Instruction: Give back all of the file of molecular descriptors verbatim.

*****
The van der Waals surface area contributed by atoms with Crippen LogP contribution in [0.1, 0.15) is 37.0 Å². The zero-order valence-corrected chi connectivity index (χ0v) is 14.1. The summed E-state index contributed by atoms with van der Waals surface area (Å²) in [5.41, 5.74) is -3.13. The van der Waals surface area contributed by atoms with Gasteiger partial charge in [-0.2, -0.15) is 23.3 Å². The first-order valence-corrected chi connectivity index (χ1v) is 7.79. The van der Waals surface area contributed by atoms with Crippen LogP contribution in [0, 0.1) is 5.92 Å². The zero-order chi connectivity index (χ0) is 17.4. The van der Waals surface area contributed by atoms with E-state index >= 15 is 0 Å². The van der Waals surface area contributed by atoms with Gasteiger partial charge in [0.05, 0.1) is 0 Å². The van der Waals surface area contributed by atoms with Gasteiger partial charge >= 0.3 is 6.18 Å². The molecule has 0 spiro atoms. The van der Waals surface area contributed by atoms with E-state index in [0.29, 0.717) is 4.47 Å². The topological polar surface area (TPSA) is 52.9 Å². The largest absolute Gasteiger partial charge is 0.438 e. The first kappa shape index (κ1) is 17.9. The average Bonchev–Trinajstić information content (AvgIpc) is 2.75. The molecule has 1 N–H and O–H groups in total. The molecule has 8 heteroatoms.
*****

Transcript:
The van der Waals surface area contributed by atoms with Crippen LogP contribution in [0.1, 0.15) is 37.0 Å². The zero-order valence-corrected chi connectivity index (χ0v) is 14.1. The summed E-state index contributed by atoms with van der Waals surface area (Å²) in [5.41, 5.74) is -3.13. The van der Waals surface area contributed by atoms with Gasteiger partial charge in [-0.2, -0.15) is 23.3 Å². The first-order valence-corrected chi connectivity index (χ1v) is 7.79. The van der Waals surface area contributed by atoms with Crippen LogP contribution in [0, 0.1) is 5.92 Å². The zero-order chi connectivity index (χ0) is 17.4. The van der Waals surface area contributed by atoms with E-state index >= 15 is 0 Å². The van der Waals surface area contributed by atoms with Gasteiger partial charge in [0.05, 0.1) is 0 Å². The van der Waals surface area contributed by atoms with Gasteiger partial charge >= 0.3 is 6.18 Å². The molecule has 0 spiro atoms. The van der Waals surface area contributed by atoms with E-state index in [0.29, 0.717) is 4.47 Å². The topological polar surface area (TPSA) is 52.9 Å². The largest absolute Gasteiger partial charge is 0.438 e. The first kappa shape index (κ1) is 17.9. The average Bonchev–Trinajstić information content (AvgIpc) is 2.75. The molecule has 1 N–H and O–H groups in total. The molecule has 8 heteroatoms.